La Llegada

Based on the past 3 hours since I got here, these next several days are going to be full of so many crunchy gooey nuggets of goodness that I better get started writing them down now! On the drive from the airport to Estela’s house (where we were welcomed by refrescos, 2 cats, and a jumping Mochachino, the dog) she began to explain to me a bit more about why Guajoyo and all of El Salvador for that matter is in the state it is in.  It is quite possible that all of this had been explained to me before, but it’s amazing how being in a place makes things make sense in a whole new way.

Anyways, during the 70s and 80s the government of El Salvador, which had been made up of tyrants and dictators anyways, for all intents and purposes dissolved, leaving the pueblo, or the people, to fend for themselves in terms of health, education, transportation, and jobs.  While a war was being fought between the left and right, the people had to figure things out on their own.  They created these incredible microgovernments in what was called the Popular Front, where people who knew how to read and write in a community suddenly became in charge of education, people who knew about medicine organized their community’s health, and so forth.  They did what they had to do in the absence of government.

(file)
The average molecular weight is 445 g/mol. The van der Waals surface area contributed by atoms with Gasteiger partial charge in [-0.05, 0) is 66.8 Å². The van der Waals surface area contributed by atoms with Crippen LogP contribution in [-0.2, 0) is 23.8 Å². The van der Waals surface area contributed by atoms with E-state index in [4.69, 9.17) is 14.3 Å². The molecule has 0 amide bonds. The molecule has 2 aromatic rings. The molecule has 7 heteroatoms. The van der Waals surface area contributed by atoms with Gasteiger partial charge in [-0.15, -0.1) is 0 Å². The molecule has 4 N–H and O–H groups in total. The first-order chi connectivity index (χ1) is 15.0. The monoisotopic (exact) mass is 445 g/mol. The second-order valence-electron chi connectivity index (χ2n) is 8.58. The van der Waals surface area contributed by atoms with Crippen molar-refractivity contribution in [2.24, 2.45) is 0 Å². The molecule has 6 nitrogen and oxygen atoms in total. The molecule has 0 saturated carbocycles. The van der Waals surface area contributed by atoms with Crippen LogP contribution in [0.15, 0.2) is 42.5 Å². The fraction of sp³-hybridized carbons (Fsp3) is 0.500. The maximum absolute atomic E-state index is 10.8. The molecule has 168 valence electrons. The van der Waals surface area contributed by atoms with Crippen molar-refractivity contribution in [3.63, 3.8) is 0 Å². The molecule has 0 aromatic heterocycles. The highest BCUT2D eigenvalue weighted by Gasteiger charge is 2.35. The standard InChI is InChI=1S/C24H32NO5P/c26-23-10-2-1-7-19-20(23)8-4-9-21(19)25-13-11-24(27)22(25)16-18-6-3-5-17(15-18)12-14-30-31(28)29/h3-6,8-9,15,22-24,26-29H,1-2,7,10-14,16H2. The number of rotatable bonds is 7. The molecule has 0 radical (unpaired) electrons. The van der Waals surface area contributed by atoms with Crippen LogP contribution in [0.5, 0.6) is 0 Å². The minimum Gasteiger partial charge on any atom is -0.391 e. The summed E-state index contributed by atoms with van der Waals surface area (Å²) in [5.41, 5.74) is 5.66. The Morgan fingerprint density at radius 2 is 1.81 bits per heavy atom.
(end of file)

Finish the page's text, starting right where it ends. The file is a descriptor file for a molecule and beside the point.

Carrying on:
But with the end of the war and the first democratic elections in 1994, the returning government now had a functioning and very strong popular movement to contend with.  People had been given a voice in their government, and they weren’t about to have it taken away from them.  So the result is now an extremely divided country, and Guajoyo is in the precarious position of straddling those two factions.  

Guajoyo is located in the San Vicente municipality, which has been very conservative since the war, but Guajoyo itself is a very leftist community, with an extremely active and functioning directiva, or community council.  In fact, San Vicente did not even recognize the existence of Guajoyo until recently because the municipality does not want to provide needed support to Guajoyo, such as funding for schools, roads, and sanitation (they finally did recognize its existence when a law changed that meant they could start taxing them).  So Guajoyo actually receives some support from a neighboring municipality, a left leaning municipality that is willing to provide for these ‘crazy left wing communists.’

Sounds mildly familiar, doesn’t it Austinites?


When we got to the house Estela gave me a great book that uses simple terms and images to explain the history of El Salvador, so maybe after tonight’s reading I’ll have a cartoon or two to offer.  But for now, just the view from the bedroom window.  There’s just nothing quite like a mountain in your backyard…



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